One Day in September

Watch One Day in September

"1972. The Munich Olympic Games. 121 Nations. 7,123 Competitors. Over a billion viewers ... and 8 Palestinian Terrorists. For the first time in 25 years, the truth is revealed."
  • R
  • 1999
  • 1 hr 34 min
  • 7.8  (6,176)
  • 82

One Day in September is a powerful documentary film directed by Kevin Macdonald that explores the events leading up to and during the terrorist attack on the Israeli Olympic team during the 1972 Munich Olympics. The film incorporates archival footage, interviews with family members and survivors, and reenactments to provide a comprehensive and emotional recounting of the tragedy.

The film begins by chronicling the preparations for the Olympic Games in Munich, highlighting the excitement and anticipation felt by athletes from around the world. However, this excitement is quickly shattered on September 5th, 1972, when a group of eight Palestinian terrorists scaled the fence surrounding the Olympic Village and kidnapped eleven Israeli athletes and coaches. Over the course of several hours, the terrorists negotiated with German authorities, demanding the release of over 200 Palestinian prisoners in exchange for the hostages.

Through interviews with family members of the victims and survivors of the attack, the film humanizes those who were killed and injured, allowing the viewer to understand the depth of their loss. Additionally, the film considers the political implications of the attack, exploring the international community's response and the subsequent fallout.

Perhaps the most powerful aspect of One Day in September is its unflinching depiction of the attack itself. The film shows the terrorists forcing their way into the Israeli team's quarters, holding the athletes at gunpoint, and ultimately executing two of them. The shots of athletes jumping from windows in attempts to escape the terrorists are harrowing and unforgettable.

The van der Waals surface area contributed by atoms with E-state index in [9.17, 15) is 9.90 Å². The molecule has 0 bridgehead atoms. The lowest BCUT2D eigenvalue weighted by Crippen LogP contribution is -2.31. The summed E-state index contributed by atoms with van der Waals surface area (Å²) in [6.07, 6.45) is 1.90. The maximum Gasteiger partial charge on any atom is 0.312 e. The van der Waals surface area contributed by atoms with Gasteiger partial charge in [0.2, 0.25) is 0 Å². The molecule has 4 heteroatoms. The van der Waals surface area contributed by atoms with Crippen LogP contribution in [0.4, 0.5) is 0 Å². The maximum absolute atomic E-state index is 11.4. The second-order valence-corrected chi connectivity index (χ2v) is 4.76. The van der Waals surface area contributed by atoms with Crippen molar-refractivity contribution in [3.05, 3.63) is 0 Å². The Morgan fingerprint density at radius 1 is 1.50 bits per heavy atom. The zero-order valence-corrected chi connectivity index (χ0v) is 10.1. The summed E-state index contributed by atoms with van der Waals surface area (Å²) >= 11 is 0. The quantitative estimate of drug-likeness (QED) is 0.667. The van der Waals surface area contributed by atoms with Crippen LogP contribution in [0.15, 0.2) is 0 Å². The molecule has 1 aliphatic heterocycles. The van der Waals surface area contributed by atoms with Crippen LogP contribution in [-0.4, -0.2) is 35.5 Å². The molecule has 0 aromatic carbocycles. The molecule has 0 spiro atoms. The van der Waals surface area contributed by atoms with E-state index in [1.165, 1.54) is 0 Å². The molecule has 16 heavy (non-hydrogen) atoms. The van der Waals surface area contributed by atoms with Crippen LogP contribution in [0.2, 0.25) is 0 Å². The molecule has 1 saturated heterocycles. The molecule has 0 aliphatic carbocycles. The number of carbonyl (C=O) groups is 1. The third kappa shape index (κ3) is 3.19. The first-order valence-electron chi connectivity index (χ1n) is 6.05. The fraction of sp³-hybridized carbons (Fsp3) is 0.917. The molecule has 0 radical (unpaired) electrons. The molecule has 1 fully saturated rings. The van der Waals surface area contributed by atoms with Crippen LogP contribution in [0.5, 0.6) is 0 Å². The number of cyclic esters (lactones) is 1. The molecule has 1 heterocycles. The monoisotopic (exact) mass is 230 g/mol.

In addition to the archival footage, interviews with individuals who were present during the events of that day provide the viewer with a sense of the chaos and confusion that characterized the attack. Many of these individuals, including members of the German police and Israeli government officials, express their frustration with the handling of the situation and the subsequent lack of accountability.

Michael Douglas provides the film's narration, lending gravitas to the proceedings. However, it is the voices of those directly affected by the attack that truly resonate. The film's director, Kevin Macdonald, allows those individuals to speak freely and openly about their experiences, resulting in a powerful and unvarnished depiction of the tragedy.

One Day in September refuses to offer easy answers or conclusions, instead choosing to explore the nuances and complexities of the situation. The film is a testament to the resilience of the human spirit and a poignant reminder of the tragedy that occurred on that day 49 years ago.

Overall, One Day in September is a moving and thought-provoking film that offers a fresh perspective on a tragedy that has loomed large over the world for decades. By humanizing the victims and exploring the political implications of the attack, the film provides a comprehensive and emotional look at the events of that day. Anyone interested in history or politics will find One Day in September to be a compelling and informative work.

One Day in September is a 1999 documentary with a runtime of 1 hour and 34 minutes. It has received mostly positive reviews from critics and viewers, who have given it an IMDb score of 7.8 and a MetaScore of 82.

One Day in September
Where to Watch One Day in September
One Day in September is available to watch free on Pluto TV. It's also available to stream, download on demand at Amazon Prime, Apple TV Channels and The Roku Channel. Some platforms allow you to rent One Day in September for a limited time or purchase the movie and download it to your device.
  • Release Date
  • MPAA Rating
  • Runtime
    1 hr 34 min
  • Language
  • IMDB Rating
    7.8  (6,176)
  • Metascore